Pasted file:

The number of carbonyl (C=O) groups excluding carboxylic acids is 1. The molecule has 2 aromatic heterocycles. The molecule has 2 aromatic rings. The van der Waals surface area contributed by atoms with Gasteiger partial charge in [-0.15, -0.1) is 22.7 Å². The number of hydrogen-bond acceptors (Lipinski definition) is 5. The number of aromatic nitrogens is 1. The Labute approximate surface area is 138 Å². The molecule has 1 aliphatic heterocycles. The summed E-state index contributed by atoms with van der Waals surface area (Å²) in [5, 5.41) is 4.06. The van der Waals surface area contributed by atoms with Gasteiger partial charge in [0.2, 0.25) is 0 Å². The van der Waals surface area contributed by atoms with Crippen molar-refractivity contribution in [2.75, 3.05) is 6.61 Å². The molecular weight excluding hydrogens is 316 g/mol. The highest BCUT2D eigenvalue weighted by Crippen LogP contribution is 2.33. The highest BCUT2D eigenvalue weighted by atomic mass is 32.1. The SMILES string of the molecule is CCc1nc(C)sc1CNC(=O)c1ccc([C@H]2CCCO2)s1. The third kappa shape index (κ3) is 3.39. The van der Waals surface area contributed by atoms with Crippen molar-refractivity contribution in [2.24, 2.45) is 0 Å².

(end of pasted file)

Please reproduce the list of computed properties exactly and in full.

The number of carbonyl (C=O) groups excluding carboxylic acids is 1. The molecule has 2 aromatic heterocycles. The molecule has 2 aromatic rings. The van der Waals surface area contributed by atoms with Gasteiger partial charge in [-0.15, -0.1) is 22.7 Å². The number of hydrogen-bond acceptors (Lipinski definition) is 5. The number of aromatic nitrogens is 1. The Labute approximate surface area is 138 Å². The molecule has 1 aliphatic heterocycles. The summed E-state index contributed by atoms with van der Waals surface area (Å²) in [5, 5.41) is 4.06. The van der Waals surface area contributed by atoms with Gasteiger partial charge in [0.2, 0.25) is 0 Å². The van der Waals surface area contributed by atoms with Crippen molar-refractivity contribution in [2.75, 3.05) is 6.61 Å². The molecular weight excluding hydrogens is 316 g/mol. The highest BCUT2D eigenvalue weighted by Crippen LogP contribution is 2.33. The highest BCUT2D eigenvalue weighted by atomic mass is 32.1. The SMILES string of the molecule is CCc1nc(C)sc1CNC(=O)c1ccc([C@H]2CCCO2)s1. The third kappa shape index (κ3) is 3.39. The van der Waals surface area contributed by atoms with Crippen molar-refractivity contribution in [2.24, 2.45) is 0 Å².